Secondary students struggle with content area reading because they do not understand the words on the page. What should a teacher do about this? One strategy is to focus on academic vocabulary. Students need to make personal connections to what they read and cannot do this if they are stuck on phonetic decoding. By breaking out the vocabulary acquisition into three tiers (Daniels and Zemelman, 2014) both teachers and students can strategically approach the instruction. Tier One includes vocabulary that the student already knows; teaching these words will help the student activate their prior knowledge. Tier Two words are important over many years in many disciplines both your own and others; examples include parallel, theme, and base; teaching these words will help students make connections to ideas outside of the content and reinforce the meaning in the content. Tier Three words are technical with narrow definition; these words should be taught for the lesson and looked up for further clarity; a student will engage the text at an analytical level. Teaching with vocabulary in mind will help with pre-reading, accessing previous knowledge, connecting to personal experiences, and reading for deeper meaning in the text; these are all proven reading strategies.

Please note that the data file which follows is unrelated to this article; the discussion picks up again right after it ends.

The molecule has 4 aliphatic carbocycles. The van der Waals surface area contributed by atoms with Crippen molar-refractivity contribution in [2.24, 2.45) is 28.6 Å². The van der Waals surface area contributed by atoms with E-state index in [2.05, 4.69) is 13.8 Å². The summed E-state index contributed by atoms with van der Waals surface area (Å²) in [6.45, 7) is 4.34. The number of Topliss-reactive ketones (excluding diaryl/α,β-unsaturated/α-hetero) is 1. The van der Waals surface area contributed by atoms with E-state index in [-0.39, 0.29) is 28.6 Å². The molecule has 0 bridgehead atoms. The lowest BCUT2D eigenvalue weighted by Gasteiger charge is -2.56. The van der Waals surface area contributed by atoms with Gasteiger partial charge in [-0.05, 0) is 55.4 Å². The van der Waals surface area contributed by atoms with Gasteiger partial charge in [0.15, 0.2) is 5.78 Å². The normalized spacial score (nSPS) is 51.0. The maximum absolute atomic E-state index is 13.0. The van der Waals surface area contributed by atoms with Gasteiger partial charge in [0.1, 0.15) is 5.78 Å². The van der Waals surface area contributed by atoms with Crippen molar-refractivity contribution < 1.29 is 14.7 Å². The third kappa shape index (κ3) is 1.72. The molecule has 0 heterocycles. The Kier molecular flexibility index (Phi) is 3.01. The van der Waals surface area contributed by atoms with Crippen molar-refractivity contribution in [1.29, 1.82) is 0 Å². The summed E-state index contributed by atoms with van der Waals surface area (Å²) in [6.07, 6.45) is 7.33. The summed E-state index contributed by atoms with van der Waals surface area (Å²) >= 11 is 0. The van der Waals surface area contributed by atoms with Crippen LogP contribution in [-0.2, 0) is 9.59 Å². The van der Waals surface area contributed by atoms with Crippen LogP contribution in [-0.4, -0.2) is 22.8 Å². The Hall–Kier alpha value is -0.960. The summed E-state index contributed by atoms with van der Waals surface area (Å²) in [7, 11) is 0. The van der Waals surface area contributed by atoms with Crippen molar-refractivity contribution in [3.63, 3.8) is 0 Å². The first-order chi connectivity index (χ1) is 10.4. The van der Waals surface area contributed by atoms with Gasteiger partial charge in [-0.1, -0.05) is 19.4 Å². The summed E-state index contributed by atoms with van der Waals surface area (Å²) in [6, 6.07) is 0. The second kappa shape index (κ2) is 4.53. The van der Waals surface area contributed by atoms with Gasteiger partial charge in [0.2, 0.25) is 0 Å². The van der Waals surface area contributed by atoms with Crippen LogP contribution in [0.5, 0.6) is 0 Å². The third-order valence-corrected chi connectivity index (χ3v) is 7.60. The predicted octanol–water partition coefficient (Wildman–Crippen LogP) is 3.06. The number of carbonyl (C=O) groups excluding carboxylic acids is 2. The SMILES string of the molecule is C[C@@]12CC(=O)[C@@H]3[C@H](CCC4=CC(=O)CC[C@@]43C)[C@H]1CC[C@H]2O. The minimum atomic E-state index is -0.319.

Daniels, H., & Zemelman, S. (2014). Subjects matter: Exceeding standards through powerful content-area reading (Second ed.).